When there are no words

This ‘When there are no words’ blog article was written by Yvette Willoughby, Senior Child and Family Counsellor in the Child Trauma Service Victoria team, at Australian Childhood Foundation.


I often try to imagine what non-therapists imagine happens in the child’s therapy room. I’m sure many might think that a therapist uses similar skills as a teacher or child carer, bringing items for the child to play with or activities to teach them about themselves. This is true, but there are some other skills and attributes that get acquired through the years of training that may not be so well known about. To explain these, I want to start with a small summary of several weeks of therapy sessions with a 6 year old boy I have named Samuel*. 

For the first few sessions with Samuel, he would be quite withdrawn, sometimes even mute and I wondered if it was a general anxiety that attributed to ‘shyness’ or if holding himself at such a distance was a well-practiced defence mechanism. He was slightly resistant to engage with me and mostly avoided eye to eye contact. He was attracted to the small tray of sand I had in the playroom and over many sessions only gradually began to accept me in a sort of parallel play. As he became more familiar with this, Samuel began to allow me to interact a little with his little dolls while he played in the sand tray and occasionally would add a sound or a word to his play. One morning, as he began patting the sand and placing dolls in the places he wanted them, he made a bridge using blocks. He looked up at me as I said “a bridge” with eyes that suggested I had connected to him. It was in this moment that I became a bit more aware of what Samuel was needing. He was asking for a way to ‘bridge’ or ‘connect’ his feelings, his inner world, with words that could be expressed to the outer world. Samuel, like so many children who come to therapy, was experiencing what we might term Alexitheymia. This word, coined by psychotherapists John Case Nemiah and Peter Sifneos in 1973 comes from Greek: – (a-, ‘not’) + λέξις (léxis, ‘words’) + θμός (thȳmós, ‘heart’ or ’emotions’ or ‘seat of speech’) (cf. dyslexia), literally meaning “no words for emotions”. Samuel was yet to bridge the experiences he was having on the inside with a connection to the outside world.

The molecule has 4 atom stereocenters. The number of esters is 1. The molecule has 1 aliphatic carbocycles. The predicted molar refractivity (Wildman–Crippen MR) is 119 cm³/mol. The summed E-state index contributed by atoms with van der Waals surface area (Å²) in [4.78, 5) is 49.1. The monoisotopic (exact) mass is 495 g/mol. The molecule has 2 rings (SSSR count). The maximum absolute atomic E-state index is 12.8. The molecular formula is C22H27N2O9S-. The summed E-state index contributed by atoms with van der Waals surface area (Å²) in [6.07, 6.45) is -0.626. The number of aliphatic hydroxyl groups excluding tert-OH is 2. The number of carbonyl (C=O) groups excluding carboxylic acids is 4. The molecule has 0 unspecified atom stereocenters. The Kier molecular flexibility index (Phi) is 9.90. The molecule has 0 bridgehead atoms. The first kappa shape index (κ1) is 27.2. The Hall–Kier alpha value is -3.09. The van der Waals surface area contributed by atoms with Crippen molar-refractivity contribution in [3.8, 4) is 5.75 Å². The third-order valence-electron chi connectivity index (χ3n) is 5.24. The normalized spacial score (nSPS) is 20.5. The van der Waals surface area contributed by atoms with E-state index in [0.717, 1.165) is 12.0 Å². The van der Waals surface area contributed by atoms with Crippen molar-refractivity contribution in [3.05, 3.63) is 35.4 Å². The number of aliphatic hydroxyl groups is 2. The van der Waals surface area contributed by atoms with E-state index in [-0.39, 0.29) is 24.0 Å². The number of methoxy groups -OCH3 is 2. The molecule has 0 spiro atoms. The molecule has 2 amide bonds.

While in our team at the Australian Childhood Foundation we recognise we come from various disciplines and experiences of training and work, one thing we agree on is that as therapists with children, our work involves the interpretation of behaviours, gestures, play and symbols into meaning. We are forever trying to make sense of what may have not been linked before. This work is grounded in psychoanalytic theory which was founded and developed initially by the infamous Sigmund Freud. His original ideas and theories have continued to develop through many of his contemporaries and former colleagues; Karl Jung, Anna Freud, Melanie Klein, Donald Winnicott and have created modern ideas and theories such as Attachment Theory (John Bowlby, Mary Ainsworth, Mary Target) and have informed approaches such as Symbolic/Sandplay Therapy, Synergetic Play Therapy (Lisa Dion)  and Mentalisation Based Therapy (Peter Fonagy). The thing many of us therapists have in common is our commitment to seek and find meaning in what children say and do, finding ways to then let the child know that we are imagining or even feeling what they feel and then offering them a way to experience the communication is understood.  In a way, the therapist is performing a function that a mother or primary caregiver performs in the early stages of childhood.